SHS Dances Its Way To PE Class

Grace Cheng and Hyunjin Lee

When thinking about the SHS P.E. curriculum, soccer, running, basketball, and weight training are some of the usual activities that come to mind. Few will think dance could be part of P.E. In fact, many do not even consider dance a sport. “Dance does fall under art, but it could also definitely fall under physical education,” said SHS Physical Education teacher Margaret Bryant.  “Dance teaches you how to move your body in different ways using different dynamics.”

The Alvin Ailey American Dance Theater (AAADT) is a modern dance company based in New York City. It was founded in 1958 by choreographer and dancer Alvin Ailey Jr. AAADT and its related Ailey School was created in order to develop Black artists and express the African-American experience through dance. Ailey’s combination of theater, modern dance, ballet, jazz, and Black vernacular helps spread global awareness of Black life in America. He choreographed Revelations, the celebrated piece that SHS students are currently learning in several P.E. classes. “Revelations is a signature piece because it is timeless; it’s about fairness and equality for all people—it’s about life,” said Bryant.

This is not the first time students at Scarsdale have had the pleasure of learning modern dance with the Alvin Ailey Dance Company. Students at SMS have also had a taste of modern dance and have even had the opportunity to watch Alvin Ailey artists perform Revelations in 2018. “When I first saw their performance, I didn’t have much reaction, but looking back on their performance now, I think their dancing was really captivating and expressive,” commented Erika Wu ’23.

Now, students at SHS will have the opportunity to perform. Several SHS P.E. classes have had the pleasure of welcoming three artists in residence: Theara Ward, Wayne Williams, and Joseph Barnes. During their classes, it quickly becomes evident that they are all passionate about dance and music. “I came to New York when I was 12, and I watched some friends and cousins practicing dance routines. The dance was more of a couple’s dance, but they were so into it. Up until then, I didn’t really know anything about dance; they really inspired me,” explained Williams. Williams enjoyed teaching dancing so much that he has already come back to teach modern dance at SHS three times. “I really enjoy seeing how kids react when I teach them how to dance. I remember this one student who was really shy, but once she started dancing, she was ten times better than everyone else,” said Williams. “People like that attract me because they’re like little hermits, but when they get on stage they become a different person. That reminds me of myself,” he added.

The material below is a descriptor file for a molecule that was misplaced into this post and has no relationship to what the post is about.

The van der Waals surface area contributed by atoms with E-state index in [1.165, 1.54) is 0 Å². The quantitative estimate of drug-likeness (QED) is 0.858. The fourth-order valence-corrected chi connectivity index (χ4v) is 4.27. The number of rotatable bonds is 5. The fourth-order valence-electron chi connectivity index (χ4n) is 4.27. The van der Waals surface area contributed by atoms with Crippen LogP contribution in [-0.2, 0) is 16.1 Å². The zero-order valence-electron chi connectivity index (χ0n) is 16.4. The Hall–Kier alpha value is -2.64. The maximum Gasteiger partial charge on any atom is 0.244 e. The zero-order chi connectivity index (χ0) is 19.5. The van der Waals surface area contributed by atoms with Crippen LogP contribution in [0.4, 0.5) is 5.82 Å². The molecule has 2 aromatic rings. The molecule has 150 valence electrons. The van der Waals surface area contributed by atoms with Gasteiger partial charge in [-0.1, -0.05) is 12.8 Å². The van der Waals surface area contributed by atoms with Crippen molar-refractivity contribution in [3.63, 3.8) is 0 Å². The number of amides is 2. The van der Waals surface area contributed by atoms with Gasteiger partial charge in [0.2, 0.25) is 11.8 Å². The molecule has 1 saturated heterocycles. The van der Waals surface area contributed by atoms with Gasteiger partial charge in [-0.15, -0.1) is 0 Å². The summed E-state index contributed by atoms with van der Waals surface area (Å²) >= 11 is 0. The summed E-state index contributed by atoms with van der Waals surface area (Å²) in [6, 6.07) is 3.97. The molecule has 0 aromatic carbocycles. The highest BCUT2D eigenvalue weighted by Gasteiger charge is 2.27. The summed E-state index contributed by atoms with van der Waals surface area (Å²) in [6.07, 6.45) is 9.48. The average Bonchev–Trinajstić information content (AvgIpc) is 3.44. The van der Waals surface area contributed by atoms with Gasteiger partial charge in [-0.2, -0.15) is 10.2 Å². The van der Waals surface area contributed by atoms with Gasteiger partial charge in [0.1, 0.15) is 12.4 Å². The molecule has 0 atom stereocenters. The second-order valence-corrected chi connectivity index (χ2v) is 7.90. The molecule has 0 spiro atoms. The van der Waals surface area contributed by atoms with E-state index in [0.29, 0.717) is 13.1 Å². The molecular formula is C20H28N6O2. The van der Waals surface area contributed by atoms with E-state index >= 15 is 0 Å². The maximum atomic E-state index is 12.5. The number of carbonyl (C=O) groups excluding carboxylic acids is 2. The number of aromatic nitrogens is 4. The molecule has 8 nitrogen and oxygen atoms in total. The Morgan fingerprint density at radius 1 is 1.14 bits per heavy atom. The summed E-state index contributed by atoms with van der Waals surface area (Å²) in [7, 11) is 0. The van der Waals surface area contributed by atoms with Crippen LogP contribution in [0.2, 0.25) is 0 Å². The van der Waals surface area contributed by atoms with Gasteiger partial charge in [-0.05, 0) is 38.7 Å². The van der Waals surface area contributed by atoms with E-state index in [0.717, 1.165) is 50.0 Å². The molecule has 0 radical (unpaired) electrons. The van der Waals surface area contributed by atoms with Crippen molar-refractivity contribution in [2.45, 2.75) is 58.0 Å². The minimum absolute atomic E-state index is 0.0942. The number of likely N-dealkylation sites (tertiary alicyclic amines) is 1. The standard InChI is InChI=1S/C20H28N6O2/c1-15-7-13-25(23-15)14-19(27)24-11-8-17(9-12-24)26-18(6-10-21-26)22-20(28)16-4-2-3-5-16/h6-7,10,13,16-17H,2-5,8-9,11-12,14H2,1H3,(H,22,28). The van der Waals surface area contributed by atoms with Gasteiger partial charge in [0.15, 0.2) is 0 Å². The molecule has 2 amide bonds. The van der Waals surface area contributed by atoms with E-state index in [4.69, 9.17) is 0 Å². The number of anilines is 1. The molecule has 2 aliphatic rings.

Once performances begin, anyone who has P.E. during the periods that performances occur can watch and cheer on their peers. “Personally, I feel nervous about performing in front of other people, especially because I haven’t danced since elementary school,” remarked Alison Jiang ’23, who is a part of the dance unit. “However, the dance instructors from Alvin Ailey are kind and encouraging, which makes the experience a lot better and more liberating,” added Jiang. Ultimately, having dance as a part of the P.E. curriculum allows students to freely express themselves without feeling embarrassed or ashamed. “I think with dance, it’s not only physical—you’re expressing yourself,” concluded Williams.

Scarsdale High School PE dance during their respective class periods. (Maroon)